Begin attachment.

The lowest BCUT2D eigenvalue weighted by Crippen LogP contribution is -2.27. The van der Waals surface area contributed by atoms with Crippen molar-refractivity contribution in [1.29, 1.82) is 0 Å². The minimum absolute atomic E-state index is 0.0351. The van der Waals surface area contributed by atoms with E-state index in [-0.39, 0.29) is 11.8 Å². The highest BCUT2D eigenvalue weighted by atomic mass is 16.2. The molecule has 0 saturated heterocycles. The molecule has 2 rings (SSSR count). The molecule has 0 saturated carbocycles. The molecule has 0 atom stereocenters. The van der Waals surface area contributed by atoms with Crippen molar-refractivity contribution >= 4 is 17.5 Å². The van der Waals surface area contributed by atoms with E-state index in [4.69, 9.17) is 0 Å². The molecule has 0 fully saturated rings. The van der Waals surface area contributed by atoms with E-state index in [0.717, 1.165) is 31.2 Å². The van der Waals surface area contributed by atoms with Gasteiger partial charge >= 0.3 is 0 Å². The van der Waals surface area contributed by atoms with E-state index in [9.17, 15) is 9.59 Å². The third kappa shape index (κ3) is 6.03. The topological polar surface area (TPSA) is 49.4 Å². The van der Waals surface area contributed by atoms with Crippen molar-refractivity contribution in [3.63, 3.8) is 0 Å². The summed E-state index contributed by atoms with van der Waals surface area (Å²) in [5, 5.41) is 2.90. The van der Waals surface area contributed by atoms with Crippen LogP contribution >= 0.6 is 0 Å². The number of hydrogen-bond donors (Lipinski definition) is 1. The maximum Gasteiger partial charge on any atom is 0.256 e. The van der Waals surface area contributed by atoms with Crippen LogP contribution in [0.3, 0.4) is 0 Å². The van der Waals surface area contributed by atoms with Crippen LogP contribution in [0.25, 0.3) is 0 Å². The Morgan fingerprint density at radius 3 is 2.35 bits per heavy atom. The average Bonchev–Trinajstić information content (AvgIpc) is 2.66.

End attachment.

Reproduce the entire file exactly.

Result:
The lowest BCUT2D eigenvalue weighted by Crippen LogP contribution is -2.27. The van der Waals surface area contributed by atoms with Crippen molar-refractivity contribution in [1.29, 1.82) is 0 Å². The minimum absolute atomic E-state index is 0.0351. The van der Waals surface area contributed by atoms with E-state index in [-0.39, 0.29) is 11.8 Å². The highest BCUT2D eigenvalue weighted by atomic mass is 16.2. The molecule has 0 saturated heterocycles. The molecule has 2 rings (SSSR count). The molecule has 0 saturated carbocycles. The molecule has 0 atom stereocenters. The van der Waals surface area contributed by atoms with Crippen molar-refractivity contribution >= 4 is 17.5 Å². The van der Waals surface area contributed by atoms with E-state index in [4.69, 9.17) is 0 Å². The molecule has 0 fully saturated rings. The van der Waals surface area contributed by atoms with E-state index in [0.717, 1.165) is 31.2 Å². The van der Waals surface area contributed by atoms with Gasteiger partial charge >= 0.3 is 0 Å². The van der Waals surface area contributed by atoms with E-state index in [9.17, 15) is 9.59 Å². The third kappa shape index (κ3) is 6.03. The topological polar surface area (TPSA) is 49.4 Å². The van der Waals surface area contributed by atoms with Crippen molar-refractivity contribution in [3.63, 3.8) is 0 Å². The summed E-state index contributed by atoms with van der Waals surface area (Å²) in [5, 5.41) is 2.90. The van der Waals surface area contributed by atoms with Crippen LogP contribution >= 0.6 is 0 Å². The number of hydrogen-bond donors (Lipinski definition) is 1. The maximum Gasteiger partial charge on any atom is 0.256 e. The van der Waals surface area contributed by atoms with Crippen LogP contribution in [0.3, 0.4) is 0 Å². The van der Waals surface area contributed by atoms with Crippen LogP contribution in [0.25, 0.3) is 0 Å². The Morgan fingerprint density at radius 3 is 2.35 bits per heavy atom. The average Bonchev–Trinajstić information content (AvgIpc) is 2.66.